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Reviews of Trouble with Water (1939)

Review by djq (2006-01-28)
This story was originally published in a fantasy magazine titled "Unknown" in 1939, when the author was 25 years old. It has been anthologized many times since then, and is in fact the lead-off story for Gardner Dozois's anthology: "Modern Classics of Fantasy" (1997). For such a heavily anthologized work one would expect the story to be meatier, but it reads like a fairly pedestrian, simplistic fairy tale. No great characters or worlds are created or alluded to. In fact it takes place in a world that could almost be ours (of 1939), except that there are a few disturbingly unexplained differences. For example, the protagonist of the story is concerned about the expense of providing a dowry for his daughter. But in 1939 America, fathers were not expected to provide dowries. Or, take the fact that in the story it rains only on weekends because of the actions of a water gnome. Well, it doesn't rain only on weekends, of course. One can suspend disbelief to allow an author the character of a water gnome, but it asks us to suspend a different kind of disbelief to believe that it rains only on weekends, and I am not really comfortable giving the author this. It seems to be allowing rules to be made up as the story goes. That is only one shortcoming of the story. The other is that there seems to be no great purpose in telling us the story. It lacks an important theme ,other than perhaps "Be nice to everyone because doing otherwise could disturb a powerful stranger into taking an action against your interest." Who doesn't already know this? The story is not without some merit though. The plot is well-constructed in that the author has given the protagonist a situation with an interesting problem to solve; we care about how he solves it; and the solution is surprising. These are all essential elements of a good story, and here the author does not disappoint. Also, although not deeply written, the characters have good and bad sides, making them complex and therefore interesting and appealing. Horace Gold normally wrote science fiction. He crafted this story for what was considered to be the juvenile market of fantasy, and it never quite transcends that audience's expectations. My final judgement is that the story is not all that ambitious, but given what it sets out to achieve, it is nevertheless successful and interesting.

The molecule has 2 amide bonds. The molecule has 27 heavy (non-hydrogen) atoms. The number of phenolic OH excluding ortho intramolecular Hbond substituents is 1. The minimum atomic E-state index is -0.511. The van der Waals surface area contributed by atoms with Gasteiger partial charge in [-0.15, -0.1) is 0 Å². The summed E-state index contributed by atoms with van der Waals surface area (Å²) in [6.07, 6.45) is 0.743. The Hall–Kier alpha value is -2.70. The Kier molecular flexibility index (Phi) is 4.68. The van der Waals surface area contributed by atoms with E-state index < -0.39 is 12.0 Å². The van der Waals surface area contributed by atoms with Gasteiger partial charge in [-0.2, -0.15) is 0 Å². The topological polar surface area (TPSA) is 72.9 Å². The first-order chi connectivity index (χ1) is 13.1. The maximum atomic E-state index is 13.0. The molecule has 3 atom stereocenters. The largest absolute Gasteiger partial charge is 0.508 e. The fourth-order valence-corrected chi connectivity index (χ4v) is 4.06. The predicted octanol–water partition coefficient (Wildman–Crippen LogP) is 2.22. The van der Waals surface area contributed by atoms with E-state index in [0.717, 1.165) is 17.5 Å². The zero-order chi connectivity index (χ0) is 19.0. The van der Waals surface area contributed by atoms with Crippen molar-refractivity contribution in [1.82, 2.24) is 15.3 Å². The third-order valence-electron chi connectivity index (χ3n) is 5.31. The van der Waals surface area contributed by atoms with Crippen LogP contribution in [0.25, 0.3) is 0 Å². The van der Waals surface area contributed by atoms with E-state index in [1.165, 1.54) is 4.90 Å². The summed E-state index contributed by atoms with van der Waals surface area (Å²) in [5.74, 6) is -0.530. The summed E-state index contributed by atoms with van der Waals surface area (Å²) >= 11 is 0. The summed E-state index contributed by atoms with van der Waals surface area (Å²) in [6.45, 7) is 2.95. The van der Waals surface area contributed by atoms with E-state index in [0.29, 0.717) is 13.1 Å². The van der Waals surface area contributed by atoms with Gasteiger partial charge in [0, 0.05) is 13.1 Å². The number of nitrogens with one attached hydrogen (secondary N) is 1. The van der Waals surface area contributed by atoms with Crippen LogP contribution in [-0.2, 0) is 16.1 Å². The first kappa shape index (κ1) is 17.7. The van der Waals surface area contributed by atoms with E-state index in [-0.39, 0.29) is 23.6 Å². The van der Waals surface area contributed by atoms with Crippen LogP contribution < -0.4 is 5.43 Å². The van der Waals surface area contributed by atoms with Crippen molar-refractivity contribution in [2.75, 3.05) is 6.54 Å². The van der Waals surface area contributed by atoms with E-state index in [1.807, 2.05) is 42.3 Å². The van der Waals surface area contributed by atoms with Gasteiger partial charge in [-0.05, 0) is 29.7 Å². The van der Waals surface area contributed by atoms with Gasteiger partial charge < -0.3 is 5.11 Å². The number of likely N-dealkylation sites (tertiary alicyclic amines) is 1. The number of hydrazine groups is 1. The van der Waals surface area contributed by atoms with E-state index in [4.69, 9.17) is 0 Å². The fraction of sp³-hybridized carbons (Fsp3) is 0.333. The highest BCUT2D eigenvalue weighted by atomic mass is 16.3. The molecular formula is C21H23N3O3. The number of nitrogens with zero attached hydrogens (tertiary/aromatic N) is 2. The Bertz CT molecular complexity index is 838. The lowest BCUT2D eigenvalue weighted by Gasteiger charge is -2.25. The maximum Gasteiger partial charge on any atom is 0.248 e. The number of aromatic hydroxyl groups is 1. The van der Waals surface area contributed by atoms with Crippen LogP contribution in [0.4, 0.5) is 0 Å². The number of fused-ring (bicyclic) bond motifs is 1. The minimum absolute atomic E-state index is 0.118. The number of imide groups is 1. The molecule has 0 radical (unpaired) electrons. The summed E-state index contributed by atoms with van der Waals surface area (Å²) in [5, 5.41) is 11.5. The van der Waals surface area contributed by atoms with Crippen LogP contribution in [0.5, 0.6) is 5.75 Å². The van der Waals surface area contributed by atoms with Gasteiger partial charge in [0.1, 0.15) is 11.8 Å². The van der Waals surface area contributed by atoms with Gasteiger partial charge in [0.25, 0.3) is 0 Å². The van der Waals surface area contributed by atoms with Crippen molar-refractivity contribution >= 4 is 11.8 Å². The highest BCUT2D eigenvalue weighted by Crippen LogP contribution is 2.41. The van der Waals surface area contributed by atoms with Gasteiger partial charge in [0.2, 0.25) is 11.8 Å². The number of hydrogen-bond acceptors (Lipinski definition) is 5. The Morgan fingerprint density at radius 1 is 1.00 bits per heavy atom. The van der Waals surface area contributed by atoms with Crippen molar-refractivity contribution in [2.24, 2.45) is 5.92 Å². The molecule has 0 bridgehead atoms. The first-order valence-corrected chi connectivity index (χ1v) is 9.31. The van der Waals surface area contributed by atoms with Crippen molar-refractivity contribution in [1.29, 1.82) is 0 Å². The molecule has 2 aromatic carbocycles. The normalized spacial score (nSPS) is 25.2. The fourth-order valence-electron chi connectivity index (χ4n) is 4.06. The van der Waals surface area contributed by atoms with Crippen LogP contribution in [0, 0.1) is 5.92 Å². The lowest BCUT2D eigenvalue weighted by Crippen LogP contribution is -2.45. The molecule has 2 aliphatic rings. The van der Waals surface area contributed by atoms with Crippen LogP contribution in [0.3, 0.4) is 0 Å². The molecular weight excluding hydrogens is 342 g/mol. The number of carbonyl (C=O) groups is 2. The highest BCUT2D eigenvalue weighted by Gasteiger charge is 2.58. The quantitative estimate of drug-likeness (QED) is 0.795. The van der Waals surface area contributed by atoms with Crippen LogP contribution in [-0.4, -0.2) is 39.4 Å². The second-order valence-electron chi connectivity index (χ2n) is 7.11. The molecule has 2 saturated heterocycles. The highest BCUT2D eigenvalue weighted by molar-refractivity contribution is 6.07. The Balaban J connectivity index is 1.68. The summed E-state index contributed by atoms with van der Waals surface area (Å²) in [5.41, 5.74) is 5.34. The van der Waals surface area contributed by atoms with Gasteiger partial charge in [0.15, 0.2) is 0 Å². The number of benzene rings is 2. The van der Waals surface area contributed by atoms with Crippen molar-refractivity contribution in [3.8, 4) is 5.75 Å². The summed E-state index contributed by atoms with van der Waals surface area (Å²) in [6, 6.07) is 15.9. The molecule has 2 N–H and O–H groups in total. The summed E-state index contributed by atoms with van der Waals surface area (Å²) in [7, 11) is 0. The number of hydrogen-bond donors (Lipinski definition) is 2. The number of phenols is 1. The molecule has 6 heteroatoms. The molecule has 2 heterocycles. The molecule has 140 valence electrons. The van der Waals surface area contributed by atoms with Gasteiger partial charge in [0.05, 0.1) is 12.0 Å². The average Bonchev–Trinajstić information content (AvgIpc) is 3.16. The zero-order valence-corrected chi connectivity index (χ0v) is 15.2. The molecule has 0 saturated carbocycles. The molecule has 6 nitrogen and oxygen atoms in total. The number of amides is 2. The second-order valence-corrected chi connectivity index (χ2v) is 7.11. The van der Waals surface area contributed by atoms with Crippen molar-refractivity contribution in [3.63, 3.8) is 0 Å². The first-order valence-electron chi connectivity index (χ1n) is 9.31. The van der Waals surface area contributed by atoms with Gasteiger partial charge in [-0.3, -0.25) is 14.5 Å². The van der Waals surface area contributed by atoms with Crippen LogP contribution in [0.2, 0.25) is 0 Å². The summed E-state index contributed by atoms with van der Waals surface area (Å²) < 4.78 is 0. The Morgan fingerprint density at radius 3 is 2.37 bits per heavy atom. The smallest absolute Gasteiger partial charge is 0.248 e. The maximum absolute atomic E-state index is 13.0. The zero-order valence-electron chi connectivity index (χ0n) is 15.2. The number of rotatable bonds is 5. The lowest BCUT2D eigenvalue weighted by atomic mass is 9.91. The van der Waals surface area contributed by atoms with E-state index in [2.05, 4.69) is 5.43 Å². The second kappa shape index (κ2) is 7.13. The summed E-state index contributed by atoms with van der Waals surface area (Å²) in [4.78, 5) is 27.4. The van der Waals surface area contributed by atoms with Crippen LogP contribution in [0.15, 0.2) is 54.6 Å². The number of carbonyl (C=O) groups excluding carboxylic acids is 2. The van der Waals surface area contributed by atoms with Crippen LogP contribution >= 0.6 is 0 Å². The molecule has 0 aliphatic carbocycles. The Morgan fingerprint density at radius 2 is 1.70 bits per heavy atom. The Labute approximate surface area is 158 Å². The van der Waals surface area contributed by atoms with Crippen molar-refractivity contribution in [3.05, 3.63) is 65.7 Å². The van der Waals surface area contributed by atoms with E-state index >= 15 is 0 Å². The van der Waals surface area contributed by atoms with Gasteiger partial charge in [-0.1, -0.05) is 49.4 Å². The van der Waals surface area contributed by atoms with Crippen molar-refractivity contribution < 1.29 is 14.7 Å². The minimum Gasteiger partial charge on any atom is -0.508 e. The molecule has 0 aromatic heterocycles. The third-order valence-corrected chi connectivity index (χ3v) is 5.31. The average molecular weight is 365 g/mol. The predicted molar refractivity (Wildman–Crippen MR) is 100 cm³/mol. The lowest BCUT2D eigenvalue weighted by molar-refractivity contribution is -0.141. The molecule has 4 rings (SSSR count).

©Steven Jeffery / IBList.com, 2012
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